I feel that one would know deep down inside if they have found the love of their life. I look back to my first love and although I really did love him, I knew deep down inside it wasn’t meant to be. As much as I ached and prayed to have him back, I thank the Holy Spirits for unanswered prayers because someone better was waiting for me. I knew Mark was the one the day I told him I loved him and I wasn’t just throwing the word ‘love’ around.
The memories from my childhood and all the heartache my parents endured taught me some lessons about love. I love my parents and know they tried but they chose divorce for their own reasons. They still love one another but in a different way. My father is now remarried and my mother seems happier living her life and they remain friends. As I continue to see relationships grow and fade, I feel like I have won the lottery of love. My relationship with my husband is fulfilling. After eighteen years together and three children later, we can read each other’s mind like putting on the same t-shirt without knowing it, or what I’m thinking, he’ll say. Pretty corny, I know, but he is my soul-mate and I will grow old with him.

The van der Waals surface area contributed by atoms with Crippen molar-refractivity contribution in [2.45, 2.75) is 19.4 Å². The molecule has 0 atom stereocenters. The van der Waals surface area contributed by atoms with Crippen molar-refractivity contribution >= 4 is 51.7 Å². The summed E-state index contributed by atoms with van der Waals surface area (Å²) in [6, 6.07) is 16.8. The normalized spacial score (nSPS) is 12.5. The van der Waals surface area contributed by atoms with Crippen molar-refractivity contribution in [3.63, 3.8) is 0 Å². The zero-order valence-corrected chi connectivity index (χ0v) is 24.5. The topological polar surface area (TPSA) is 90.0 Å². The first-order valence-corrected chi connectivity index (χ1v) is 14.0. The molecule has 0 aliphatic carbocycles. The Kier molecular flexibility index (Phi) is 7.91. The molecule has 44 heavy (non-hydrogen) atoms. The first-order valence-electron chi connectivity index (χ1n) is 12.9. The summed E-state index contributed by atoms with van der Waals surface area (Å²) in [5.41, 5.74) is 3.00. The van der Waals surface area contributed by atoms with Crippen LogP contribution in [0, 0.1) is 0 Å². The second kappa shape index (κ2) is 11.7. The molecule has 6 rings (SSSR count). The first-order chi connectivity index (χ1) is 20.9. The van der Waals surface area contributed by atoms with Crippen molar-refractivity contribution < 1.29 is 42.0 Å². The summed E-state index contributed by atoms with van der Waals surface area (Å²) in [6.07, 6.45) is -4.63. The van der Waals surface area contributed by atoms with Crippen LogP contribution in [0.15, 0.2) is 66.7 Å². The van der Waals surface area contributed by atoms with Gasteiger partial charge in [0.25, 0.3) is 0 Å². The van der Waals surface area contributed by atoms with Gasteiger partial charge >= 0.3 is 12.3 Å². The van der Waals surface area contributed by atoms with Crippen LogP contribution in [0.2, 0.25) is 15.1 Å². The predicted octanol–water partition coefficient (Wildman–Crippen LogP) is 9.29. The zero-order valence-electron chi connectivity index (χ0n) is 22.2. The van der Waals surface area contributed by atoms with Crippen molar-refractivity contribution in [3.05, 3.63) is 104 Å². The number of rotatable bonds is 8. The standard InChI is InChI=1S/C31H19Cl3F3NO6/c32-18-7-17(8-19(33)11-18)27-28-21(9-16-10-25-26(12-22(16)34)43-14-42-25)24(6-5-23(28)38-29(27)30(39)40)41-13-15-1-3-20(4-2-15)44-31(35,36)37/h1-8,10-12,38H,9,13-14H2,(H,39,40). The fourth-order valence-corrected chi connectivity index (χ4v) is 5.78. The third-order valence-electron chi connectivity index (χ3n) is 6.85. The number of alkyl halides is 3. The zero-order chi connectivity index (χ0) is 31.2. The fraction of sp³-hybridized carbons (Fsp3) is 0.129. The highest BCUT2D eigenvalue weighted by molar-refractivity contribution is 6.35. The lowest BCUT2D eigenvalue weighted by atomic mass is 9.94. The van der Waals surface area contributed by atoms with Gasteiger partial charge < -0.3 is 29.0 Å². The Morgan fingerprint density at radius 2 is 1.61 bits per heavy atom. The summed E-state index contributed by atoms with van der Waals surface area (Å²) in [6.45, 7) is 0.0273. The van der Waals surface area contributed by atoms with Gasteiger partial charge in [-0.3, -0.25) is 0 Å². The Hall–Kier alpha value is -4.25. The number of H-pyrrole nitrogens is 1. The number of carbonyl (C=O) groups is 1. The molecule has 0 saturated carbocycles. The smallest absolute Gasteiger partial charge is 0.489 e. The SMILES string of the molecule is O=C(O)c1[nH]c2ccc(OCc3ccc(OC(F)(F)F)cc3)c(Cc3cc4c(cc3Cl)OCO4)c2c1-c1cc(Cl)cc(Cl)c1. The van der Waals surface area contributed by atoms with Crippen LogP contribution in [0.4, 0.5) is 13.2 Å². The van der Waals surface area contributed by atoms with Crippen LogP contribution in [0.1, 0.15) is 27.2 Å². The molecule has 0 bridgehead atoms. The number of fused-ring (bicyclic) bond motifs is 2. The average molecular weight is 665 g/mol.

Far from the little girl that lived the reality of shattered promises of love and devotion and promised never to marry or have children, experiencing the life changed all that. Thankfully through trial and error, I learned how to love myself as an individual, which allowed me to open my heart and love my relationship as a wife. I found my true love, my prince charming that every little girl should believe in. My outlook on love and life is strong and I am totally completely eyepopping, seriously groundbreaking, passionately, deliciously head over heels in love with my husband over and over again.